2014!

My annual post! ;)

Wishing you all a creative and happy 2014!

PS: Don’t forget about “Patches” up there in the header.  Some people may not even recognize it.

Take care!

Finding…

… yourself as an artist. One of the more difficult aims to accomplish being a music producer.

In the beginning, we follow our heroes and favorite artists, to get close to their sounds and output. The current soundware market is offering numerous products, like specific sample and preset packs, even full construction kits, allowing upcoming producers to get a certain sound quicker, as the “regular” way of learning individual steps and taking years of practice. You can even look for content that is made by one of your favorite artists. Cool, eh?

Well, as much as this seems very beneficial, there is more to it, especially when people get lazy and rather prefer these shortcuts, as dealing with learning and creating things on their own. If we look back on the history of electronic music, we notice certain things that remind us on what this music was originally about.  Personally, music is the greatest discovery of mankind (oke… spicy food and beer are also awesome!). Nowadays spirit seems to be about, as much as we want, as quick as we want, with the least amount of effort possible. Stolen software copies, with some presets and samples and there you go. This doesn’t stop with the unknown guy, producing in his bedroom, unfortunately.

One of the most, if not the most, famous little synthesizers, the TB-303, was primarily aimed on recreating real bass guitar sound. A huge miss for Roland when it came out, leading to a lot of bargain 303s. The electronic music / Techno community took this device and made it into one of the most desirable pieces of gear to acquire. By using it beyond the intended purpose.

I don’t wanna bash on presets and samples. I use them all the time, but I don’t base all my work on them. You can build your average, generic song with these easily and be one of the millions of people, having a release on Beatport or wherever. But what is the memory you want to trigger, if people think about you? What is the difference between a producer that is an inspiration for you and one that just made a good track, that you won’t listen to anymore in 2 or 3 weeks?

Keep a good balance! Find gear and samples that give you a decent set of essential tools. Get yourself a book or watch some online tutorials, but don’t overdo it. Follow your favorite artists, but learn how to make things your way. Notice when the time is right to practice and experiment with the things you know, to discover your own techniques and your way of doing things, the way you feel is right, not how some other dude somewhere else thinks how you should do it.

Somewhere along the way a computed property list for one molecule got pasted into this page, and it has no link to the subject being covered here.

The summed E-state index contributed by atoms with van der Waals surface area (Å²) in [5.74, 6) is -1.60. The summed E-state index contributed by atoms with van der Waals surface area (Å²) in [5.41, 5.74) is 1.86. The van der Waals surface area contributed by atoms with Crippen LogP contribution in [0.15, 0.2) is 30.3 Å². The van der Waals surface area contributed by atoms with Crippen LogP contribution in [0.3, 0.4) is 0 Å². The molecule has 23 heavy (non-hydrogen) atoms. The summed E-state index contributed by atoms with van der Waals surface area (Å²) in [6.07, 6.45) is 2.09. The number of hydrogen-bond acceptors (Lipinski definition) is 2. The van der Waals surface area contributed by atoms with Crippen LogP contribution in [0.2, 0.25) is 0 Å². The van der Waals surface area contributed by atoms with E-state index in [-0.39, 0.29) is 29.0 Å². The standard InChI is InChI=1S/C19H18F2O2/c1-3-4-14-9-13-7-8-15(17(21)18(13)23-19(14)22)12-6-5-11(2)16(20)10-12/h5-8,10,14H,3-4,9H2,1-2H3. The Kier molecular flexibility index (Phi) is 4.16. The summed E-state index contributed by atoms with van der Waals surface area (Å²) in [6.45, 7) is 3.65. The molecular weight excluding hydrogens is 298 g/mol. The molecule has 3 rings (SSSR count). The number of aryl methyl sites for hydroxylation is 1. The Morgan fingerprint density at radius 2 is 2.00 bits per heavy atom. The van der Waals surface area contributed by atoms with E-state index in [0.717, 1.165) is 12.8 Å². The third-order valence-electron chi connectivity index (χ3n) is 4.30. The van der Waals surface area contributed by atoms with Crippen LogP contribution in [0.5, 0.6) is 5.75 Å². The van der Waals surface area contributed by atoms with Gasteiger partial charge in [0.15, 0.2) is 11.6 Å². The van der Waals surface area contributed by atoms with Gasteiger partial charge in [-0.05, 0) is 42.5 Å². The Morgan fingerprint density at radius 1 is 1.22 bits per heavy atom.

Keep creating.

 

Limitations

Today, I would like to talk about limitations and how helpful they can be.

I like to think about myself as someone with a minimal setup. I mainly use Reason 6.5  and rarely add more content to my production arsenal, like new samples, ReFills or Rack Extensions.

I believe, that once your collection grows you loose track of what you already own. A good example for this is Reason’s own Factory Sound Bank. First of all, it has way too much to offer to remember everything in there. Secondly, some of those effect Combinators can spice up a boring sound easily. If you checked the FSB in the past, you should get back to keep rediscovering new goodies.

Same goes for any other ReFill or sample pack I own. In a new content or in a different mind state or mood, some sounds may attract you more than others.  A sound that you not liked before, could be the inspiring spark this time.

You can try to reconstruct Combinators into pieces and learn from there. Once separated, you can use those pieces to craft new sounds and textures. Another reason why most of my current sound comes from NN19/XT sounds is because my collection of sampled instruments for both samplers and I enjoy mix and matching them for my own creations, but this can be done with any device in Reason and is one way of working with some creations of other artists and designers.

I like to clean and delete stuff, even more so when checking several numbers. Who seriously could ever need 2.000 snare samples? This is one of the questions I ask myself, but I also know that some people really can deal with a lot of options and content. I’m not one of them and I learnt my lesson the hard way (that G.A.S. thing), but these tips may help other people with minds working like mine.